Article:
Norway is a country that claims to be peace-loving, humanitarian and certainly not racist. While Hungary is being hounded by other EU nations due to its animosity to refugees, and Poland is being hounded for its disrespect of the justice system, Norway is not hounded by anybody.

However, in all practical terms, Norway has virtually closed its borders to refugees, and today an interesting decision reached by Norway’s Immigration Appeals Board was made known to the press.

It’s a symbolic case, you might say. An Afghan family came to Norway in 2011 and was allowed to live in the small town Dokka, in the forbidding central mountain massive. The current government is, however, adamantly opposed to immigration, probably no less so than Victor Orban’s government, and the family was subsequently ordered to leave the country.

Meanwhile, the town they lived in appeared to have adopted the family that had landed on its doorstep, not least the little girl Farida, and took the case to court. And won. The Immigration Appeals Board appealed. And lost. The matter has been considered by three court instances, and even the Supreme Court upheld the decision to allow the family to live in Norway.

So much for court rulings.

The Immigration Appeals Board’s grounds for flouting the Supreme Court is, apparently, that the situation in Afghanistan is now “stable” (whatever that means!) if not in the part of the country the family came from, at least in Kabul.

Now I have not previously paid any attention to the so-called “Farida Case”. But in the back of my mind I have been wondering how many of the Afghan returnees from sanctimonious Norway have been hit by the rising number of bomb blasts in Afghanistan over the past months. Hardly a week passes without brief news reports from Afghanistan, of a new horrible blood bath, more often than not caused by IS, rather than the Taliban. This is exactly as expected: As IS was being driven out of Mosul and Raqqa, it was clear that they would step up operations in fragile Afghanistan.

I am including a list of incidents gleaned mostly from Reuters (with a filter of “Kabul” + “past month”). The reason I concentrated on Kabul was that this city was specifically referred to as “stable” in the decision to flout the Supreme Court.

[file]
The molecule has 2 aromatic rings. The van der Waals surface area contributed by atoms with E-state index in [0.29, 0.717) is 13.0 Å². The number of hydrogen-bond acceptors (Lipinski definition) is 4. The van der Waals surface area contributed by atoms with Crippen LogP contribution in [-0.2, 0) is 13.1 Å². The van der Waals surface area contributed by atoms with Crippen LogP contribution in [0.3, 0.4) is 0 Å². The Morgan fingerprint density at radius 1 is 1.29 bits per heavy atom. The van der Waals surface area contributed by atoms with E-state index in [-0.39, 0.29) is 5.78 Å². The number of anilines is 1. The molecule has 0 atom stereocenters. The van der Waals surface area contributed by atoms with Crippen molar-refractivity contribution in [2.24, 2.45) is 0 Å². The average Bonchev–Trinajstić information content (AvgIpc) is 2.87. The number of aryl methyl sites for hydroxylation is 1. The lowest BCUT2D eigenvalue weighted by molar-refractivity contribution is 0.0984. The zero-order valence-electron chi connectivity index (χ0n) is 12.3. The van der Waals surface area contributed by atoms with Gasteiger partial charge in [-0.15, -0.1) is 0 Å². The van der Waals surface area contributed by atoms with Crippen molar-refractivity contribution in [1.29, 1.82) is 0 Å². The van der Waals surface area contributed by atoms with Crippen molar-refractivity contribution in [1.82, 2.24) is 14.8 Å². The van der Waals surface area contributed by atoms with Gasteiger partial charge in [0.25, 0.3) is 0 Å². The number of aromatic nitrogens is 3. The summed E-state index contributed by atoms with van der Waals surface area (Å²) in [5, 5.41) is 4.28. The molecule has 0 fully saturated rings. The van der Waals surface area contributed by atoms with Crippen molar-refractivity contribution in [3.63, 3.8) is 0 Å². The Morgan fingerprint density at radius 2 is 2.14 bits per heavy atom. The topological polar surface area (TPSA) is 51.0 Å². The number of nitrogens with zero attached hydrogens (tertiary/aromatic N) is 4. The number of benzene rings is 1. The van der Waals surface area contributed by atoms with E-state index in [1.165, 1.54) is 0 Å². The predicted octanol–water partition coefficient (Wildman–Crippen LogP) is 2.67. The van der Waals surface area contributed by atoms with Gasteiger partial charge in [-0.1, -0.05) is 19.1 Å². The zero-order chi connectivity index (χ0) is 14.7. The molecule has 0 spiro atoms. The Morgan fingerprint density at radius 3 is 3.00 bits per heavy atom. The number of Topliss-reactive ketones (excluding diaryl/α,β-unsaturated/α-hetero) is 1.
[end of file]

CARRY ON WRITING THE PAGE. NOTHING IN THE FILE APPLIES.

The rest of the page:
30/4/2018 (Reuters about Kabul): In all, 26 people died in the two blasts, which were claimed by Islamic State.
22/4/2018 KABUL (Reuters) – The death toll from Sunday’s blast in the Afghan capital Kabul rose to 48, with 112 others wounded, a public health officer said. Islamic State claimed responsibility for the blast set off by a suicide bomber outside a voter registration center.
12/4/2018 KABUL (Reuters) – The number of civilians killed and wounded by suicide bombings and “complex attacks” in Afghanistan has more than doubled so far this year, the United Nations said on Thursday.

Suicide bombings and attacks by militant groups killed or maimed 751 people from January through March, one-third of total civilian cases, the U.N. Assistance Mission in Afghanistan (UNAMA) said. Attacks are considered “complex” when the assailants employ a variety of means.

One suicide attack in January carried out in vehicles disguised as ambulances, killed more than 100 people in Kabul.

Overall, UNAMA recorded 763 civilian deaths and 1,495 injuries in the first quarter, similar to the same period in each of the past two years. Fighting on the ground was the second-leading cause of civilian deaths and injuries.

Cases attributed to anti-government forces, mainly the Taliban and Islamic State, increased 6 percent year-on-year to 1,500.

In addition:

(Wikipedia on the War in Afghanistan): The UN estimates that 1,662 civilians were killed from January through June 2017.

4/5 /2018 (Reuters): In terms of districts, the government controls or influences 56.3 percent of the country, the second lowest level since at least 2015, the latest report from the Special Inspector General for Afghanistan, a U.S. congressional watchdog, shows.